‘Mini miracle’ mosaics relieve migraines for Clayhall cancer survivor
- Credit: Archant
A cancer survivor suffering from a lifetime of “intense” migraines has found relief through the art of mosaics.
Single mum Amanda Gallagher, 50, of Caernarvon Drive, Clayhall, stumbled across the remedy by chance after she was diagnosed with a brain tumour in 2001.
The mum-of-two, who created her first mosaic on an old Wimpy table in 2013, continued suffering from severe headaches even after her cancer was in remission.
Since her first mosaic, Amanda has gone one on to sell her first piece.
“I dealt with it [the cancer] and came out the other side but I suffered for 17 years with intense headaches,” she said.
“During the years I started to explore different art forms – not that I was any good.
“I took to a garden table and I started to mosaic – the first was a disaster but as a consequence I found I wasn’t in pain and I got immediate relief – it became an obsession.”
- 1 Five jailed after 'cold blooded' murder of Enfield father
- 2 Boy, 2, injured after 'dog attack' at funfair
- 3 7 of the best Chinese restaurants with delivery in east London
- 4 Commission ends safeguarding probe into charity
- 5 Lightbulb likely cause of Khartoum Road house fire
- 6 Update: Sixth arrest following killing of Michael Ugwa
- 7 VOTE: Which east London fish and chip shop is your favourite?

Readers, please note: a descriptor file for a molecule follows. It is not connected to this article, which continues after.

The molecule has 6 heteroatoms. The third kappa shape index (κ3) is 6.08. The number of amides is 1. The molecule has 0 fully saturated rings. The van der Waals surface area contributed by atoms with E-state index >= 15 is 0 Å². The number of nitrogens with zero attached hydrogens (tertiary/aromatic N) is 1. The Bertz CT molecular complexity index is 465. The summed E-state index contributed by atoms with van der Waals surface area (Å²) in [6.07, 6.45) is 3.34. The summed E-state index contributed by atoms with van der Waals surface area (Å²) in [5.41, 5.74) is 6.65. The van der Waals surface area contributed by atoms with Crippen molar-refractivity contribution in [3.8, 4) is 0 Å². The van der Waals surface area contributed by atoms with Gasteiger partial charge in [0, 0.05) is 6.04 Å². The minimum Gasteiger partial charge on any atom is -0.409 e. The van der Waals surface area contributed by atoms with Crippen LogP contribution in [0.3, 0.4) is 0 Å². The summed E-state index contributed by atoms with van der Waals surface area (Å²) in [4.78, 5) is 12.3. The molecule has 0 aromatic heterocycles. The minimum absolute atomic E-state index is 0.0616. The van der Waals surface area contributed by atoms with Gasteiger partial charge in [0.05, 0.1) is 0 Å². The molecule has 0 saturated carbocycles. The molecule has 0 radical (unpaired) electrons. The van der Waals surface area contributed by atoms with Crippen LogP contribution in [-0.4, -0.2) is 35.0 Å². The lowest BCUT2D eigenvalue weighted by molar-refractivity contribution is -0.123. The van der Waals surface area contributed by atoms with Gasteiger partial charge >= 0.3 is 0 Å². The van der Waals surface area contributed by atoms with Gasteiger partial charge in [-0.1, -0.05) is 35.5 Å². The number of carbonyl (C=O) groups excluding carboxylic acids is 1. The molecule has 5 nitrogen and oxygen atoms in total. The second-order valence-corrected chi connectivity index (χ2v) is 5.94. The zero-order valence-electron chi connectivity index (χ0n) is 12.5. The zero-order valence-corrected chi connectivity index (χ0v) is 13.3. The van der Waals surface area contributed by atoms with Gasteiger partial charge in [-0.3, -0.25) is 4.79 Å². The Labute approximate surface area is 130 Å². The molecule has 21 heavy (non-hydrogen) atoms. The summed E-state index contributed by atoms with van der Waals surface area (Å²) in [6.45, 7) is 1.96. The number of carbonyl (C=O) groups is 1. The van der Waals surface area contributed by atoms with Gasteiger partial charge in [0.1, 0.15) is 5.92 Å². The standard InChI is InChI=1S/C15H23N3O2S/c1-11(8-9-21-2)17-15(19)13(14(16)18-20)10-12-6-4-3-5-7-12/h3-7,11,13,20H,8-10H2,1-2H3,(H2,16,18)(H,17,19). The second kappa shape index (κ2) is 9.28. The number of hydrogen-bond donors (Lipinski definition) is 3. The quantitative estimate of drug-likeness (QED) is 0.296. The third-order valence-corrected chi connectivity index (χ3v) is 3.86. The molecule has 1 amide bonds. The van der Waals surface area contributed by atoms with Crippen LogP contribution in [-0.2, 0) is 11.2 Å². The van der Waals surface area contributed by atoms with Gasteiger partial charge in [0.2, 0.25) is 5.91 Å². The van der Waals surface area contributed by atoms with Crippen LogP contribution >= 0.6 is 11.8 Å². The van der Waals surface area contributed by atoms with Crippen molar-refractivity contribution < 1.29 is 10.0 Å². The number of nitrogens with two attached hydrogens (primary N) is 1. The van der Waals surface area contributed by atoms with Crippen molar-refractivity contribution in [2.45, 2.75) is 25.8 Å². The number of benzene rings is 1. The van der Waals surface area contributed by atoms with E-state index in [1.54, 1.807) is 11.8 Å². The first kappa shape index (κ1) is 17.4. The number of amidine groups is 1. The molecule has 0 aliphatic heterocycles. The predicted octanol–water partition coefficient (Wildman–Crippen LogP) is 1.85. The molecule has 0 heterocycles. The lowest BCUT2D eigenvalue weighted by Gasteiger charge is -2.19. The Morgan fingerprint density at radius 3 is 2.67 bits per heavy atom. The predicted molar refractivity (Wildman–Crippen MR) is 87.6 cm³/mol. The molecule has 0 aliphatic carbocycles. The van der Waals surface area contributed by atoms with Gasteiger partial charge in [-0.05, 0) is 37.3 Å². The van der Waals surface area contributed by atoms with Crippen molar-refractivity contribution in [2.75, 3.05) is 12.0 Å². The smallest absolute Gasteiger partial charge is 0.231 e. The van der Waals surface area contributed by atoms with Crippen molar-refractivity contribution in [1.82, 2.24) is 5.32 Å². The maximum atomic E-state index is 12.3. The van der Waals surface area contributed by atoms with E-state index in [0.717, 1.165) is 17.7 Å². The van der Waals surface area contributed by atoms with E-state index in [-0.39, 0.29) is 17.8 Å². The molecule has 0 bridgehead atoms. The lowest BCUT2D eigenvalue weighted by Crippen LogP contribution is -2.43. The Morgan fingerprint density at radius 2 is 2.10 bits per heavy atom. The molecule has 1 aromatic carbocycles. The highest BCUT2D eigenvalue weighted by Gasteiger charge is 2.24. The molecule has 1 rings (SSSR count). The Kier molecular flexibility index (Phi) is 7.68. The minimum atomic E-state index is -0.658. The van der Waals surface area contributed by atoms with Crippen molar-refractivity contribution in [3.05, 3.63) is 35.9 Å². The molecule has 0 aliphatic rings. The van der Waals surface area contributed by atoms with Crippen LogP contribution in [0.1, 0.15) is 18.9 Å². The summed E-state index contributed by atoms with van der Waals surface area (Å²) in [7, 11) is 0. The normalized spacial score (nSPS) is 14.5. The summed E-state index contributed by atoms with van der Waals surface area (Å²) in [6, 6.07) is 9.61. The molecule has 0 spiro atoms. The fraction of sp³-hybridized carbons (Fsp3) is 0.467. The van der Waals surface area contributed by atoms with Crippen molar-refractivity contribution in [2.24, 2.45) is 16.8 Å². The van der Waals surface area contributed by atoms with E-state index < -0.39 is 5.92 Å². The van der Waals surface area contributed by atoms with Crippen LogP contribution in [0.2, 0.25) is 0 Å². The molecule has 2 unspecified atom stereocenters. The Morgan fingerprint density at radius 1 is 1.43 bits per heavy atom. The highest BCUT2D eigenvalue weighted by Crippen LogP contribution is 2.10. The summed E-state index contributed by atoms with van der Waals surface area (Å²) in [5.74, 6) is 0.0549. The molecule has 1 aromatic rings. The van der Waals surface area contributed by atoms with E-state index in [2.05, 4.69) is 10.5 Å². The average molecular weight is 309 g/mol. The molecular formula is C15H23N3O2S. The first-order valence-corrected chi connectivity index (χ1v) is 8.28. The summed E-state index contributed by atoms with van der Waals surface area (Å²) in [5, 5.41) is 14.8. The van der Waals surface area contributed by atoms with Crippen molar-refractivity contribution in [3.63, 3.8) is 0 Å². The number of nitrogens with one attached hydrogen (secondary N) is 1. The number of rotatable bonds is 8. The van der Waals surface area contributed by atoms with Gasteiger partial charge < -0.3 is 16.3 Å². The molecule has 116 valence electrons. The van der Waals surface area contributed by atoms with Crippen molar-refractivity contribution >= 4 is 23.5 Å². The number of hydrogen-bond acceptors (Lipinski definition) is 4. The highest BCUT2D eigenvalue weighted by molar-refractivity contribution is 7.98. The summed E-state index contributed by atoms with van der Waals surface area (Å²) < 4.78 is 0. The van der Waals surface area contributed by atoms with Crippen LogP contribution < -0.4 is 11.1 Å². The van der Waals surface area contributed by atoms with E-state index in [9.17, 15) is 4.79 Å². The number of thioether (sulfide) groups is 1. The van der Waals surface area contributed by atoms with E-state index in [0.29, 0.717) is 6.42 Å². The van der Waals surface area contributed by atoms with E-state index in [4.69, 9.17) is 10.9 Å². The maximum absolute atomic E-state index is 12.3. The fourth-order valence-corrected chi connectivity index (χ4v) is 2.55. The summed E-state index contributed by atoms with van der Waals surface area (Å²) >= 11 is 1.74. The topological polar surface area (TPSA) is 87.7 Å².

- 8 Ilford man has van crushed, given curfew for Barking and Dagenham fly-tips
- 9 Met investigates cause of Mossford Green cemetery blaze
- 10 Girl, 17, held on suspicion of terrorism offences after east London arrest
The reluctant artist said selling her pieces, which can take up to nine months to produce, was not her intention but admitted it gave her “great self-confidence”.
Amanda, who said she would be in pain for “24 hours a day”, called on others to seek alternative therapies.
She said: “I want people to know that no matter how silent a disease is, there are alternate therapies out there – it could be anything.
“When you’re faced with these issues you look to the health community, but there are people that are looking for more than that – more than just popping pills.
“I really believe in the power of your brain.”
Amanda, who was given 10 years to live nine years ago and cannot work anymore, said her discovery helped her find peace.
“Invisible illnesses have to be recognised,” she said.
“I live a normal life and I feel so guilty that I look like a normal person, but the pain is all in my brain.”
Speaking of her first experience with mosaics, she said: “I didn’t leave my garden for 10 hours – I found a relief, I found a mini miracle.”